By Matthew E. Milliken
Aug. 25, 2012
Author’s note: This post was updated on July 24, 2015, after I discovered that the links were broken. Those have since been fixed. In the case of the Szebin article, I’ve linked to the invaluable Internet Archive because the original host, mania.com, is no longer active. As always, thanks for reading! MEM
I wanted to follow up on two earlier postings.
After I wrote my review of the 1978 movie Capricorn One, I read three interesting articles that related to the film.
In 2007, Deborah Allison contributed an essay to M/C Journal about film novelizations and the two different versions that were written for Capricorn One. She raises interesting questions about how novelizations are crafted — they are often based on early scripts that may differ significantly from the finished film — and what constitutes the “definitive” version of a story.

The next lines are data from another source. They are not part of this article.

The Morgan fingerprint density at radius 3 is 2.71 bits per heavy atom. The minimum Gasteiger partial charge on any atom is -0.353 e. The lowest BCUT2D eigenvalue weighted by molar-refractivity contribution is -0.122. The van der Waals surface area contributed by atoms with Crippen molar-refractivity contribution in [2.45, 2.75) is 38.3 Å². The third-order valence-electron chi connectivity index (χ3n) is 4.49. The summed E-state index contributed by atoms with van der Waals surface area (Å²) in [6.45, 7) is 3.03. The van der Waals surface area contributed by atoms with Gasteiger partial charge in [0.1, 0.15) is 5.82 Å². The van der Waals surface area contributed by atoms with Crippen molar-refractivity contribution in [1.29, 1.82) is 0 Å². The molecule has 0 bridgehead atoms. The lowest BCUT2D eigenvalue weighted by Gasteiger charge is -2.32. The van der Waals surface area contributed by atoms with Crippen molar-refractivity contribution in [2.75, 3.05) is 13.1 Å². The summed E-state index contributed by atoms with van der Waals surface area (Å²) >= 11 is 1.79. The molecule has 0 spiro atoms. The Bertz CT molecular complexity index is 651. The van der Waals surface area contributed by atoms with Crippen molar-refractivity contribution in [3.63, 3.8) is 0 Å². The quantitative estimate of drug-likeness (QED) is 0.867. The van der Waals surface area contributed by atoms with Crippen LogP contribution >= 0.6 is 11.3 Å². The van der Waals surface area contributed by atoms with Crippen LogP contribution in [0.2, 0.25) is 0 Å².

In 2002, Colette Bancroft wrote a comprehensive feature story about the many different conspiracy theories that assert that the Apollo moon landings were fake. It’s a perceptive round-up, in my opinion. She writes: “That a conspiracy like this would have involved thousands of people, all of whom would have had to agree to participate — and keep silent about it for more than 30 years — doesn’t seem to faze the believers. Especially the ones who have a video or book to sell.” Capricorn One, which of course was inspired in part by these conspiracy theories and may also have served to fuel them, is referenced.
In 2000, Frederick C. Szebin penned an account of the making of Capricorn One for the website Mania. It appears to be based on an extensive interview with Paul Lazarus, the movie’s producer. I was fascinated by how director Peter Hyams found his work on CBS’ coverage of the actual moon landings, which featured NASA simulations of space flight, led him to the premise of Capricorn One. The stories about Lazarus’ meetings with the film’s quirky financial backer, Sir Lew Grade, are hysterical. (Grade, incidentally, also helped produce the Space: 1999 TV series.)
In June, I reviewed the 1971 Pulitzer Prize-winning novel Angle of Repose by Wallace Stegner. A month later, Laura Miller contributed an enthusiastic article to Salon.com that praised both Stegner’s book and Mark Bramhall’s narration of it in an audiobook adaptation.